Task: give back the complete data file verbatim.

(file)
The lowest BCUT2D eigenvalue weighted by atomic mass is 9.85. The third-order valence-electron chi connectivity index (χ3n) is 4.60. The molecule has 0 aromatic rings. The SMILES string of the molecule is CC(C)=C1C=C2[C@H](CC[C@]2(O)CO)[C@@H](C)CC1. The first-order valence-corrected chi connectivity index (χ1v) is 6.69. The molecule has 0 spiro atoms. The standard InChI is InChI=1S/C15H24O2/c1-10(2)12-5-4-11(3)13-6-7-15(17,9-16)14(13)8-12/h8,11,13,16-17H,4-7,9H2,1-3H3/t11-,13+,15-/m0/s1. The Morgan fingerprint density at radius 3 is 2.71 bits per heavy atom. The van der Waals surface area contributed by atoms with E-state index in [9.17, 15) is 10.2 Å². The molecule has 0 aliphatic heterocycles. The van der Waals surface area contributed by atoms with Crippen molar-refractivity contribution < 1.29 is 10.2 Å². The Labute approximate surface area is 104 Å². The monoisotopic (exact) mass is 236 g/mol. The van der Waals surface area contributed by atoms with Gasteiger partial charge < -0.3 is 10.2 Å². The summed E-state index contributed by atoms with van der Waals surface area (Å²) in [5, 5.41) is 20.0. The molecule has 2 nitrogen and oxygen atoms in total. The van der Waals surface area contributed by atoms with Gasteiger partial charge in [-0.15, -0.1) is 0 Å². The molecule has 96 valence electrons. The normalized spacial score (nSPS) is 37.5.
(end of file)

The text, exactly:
The lowest BCUT2D eigenvalue weighted by atomic mass is 9.85. The third-order valence-electron chi connectivity index (χ3n) is 4.60. The molecule has 0 aromatic rings. The SMILES string of the molecule is CC(C)=C1C=C2[C@H](CC[C@]2(O)CO)[C@@H](C)CC1. The first-order valence-corrected chi connectivity index (χ1v) is 6.69. The molecule has 0 spiro atoms. The standard InChI is InChI=1S/C15H24O2/c1-10(2)12-5-4-11(3)13-6-7-15(17,9-16)14(13)8-12/h8,11,13,16-17H,4-7,9H2,1-3H3/t11-,13+,15-/m0/s1. The Morgan fingerprint density at radius 3 is 2.71 bits per heavy atom. The van der Waals surface area contributed by atoms with E-state index in [9.17, 15) is 10.2 Å². The molecule has 0 aliphatic heterocycles. The van der Waals surface area contributed by atoms with Crippen molar-refractivity contribution < 1.29 is 10.2 Å². The Labute approximate surface area is 104 Å². The monoisotopic (exact) mass is 236 g/mol. The van der Waals surface area contributed by atoms with Gasteiger partial charge < -0.3 is 10.2 Å². The summed E-state index contributed by atoms with van der Waals surface area (Å²) in [5, 5.41) is 20.0. The molecule has 2 nitrogen and oxygen atoms in total. The van der Waals surface area contributed by atoms with Gasteiger partial charge in [-0.15, -0.1) is 0 Å². The molecule has 96 valence electrons. The normalized spacial score (nSPS) is 37.5.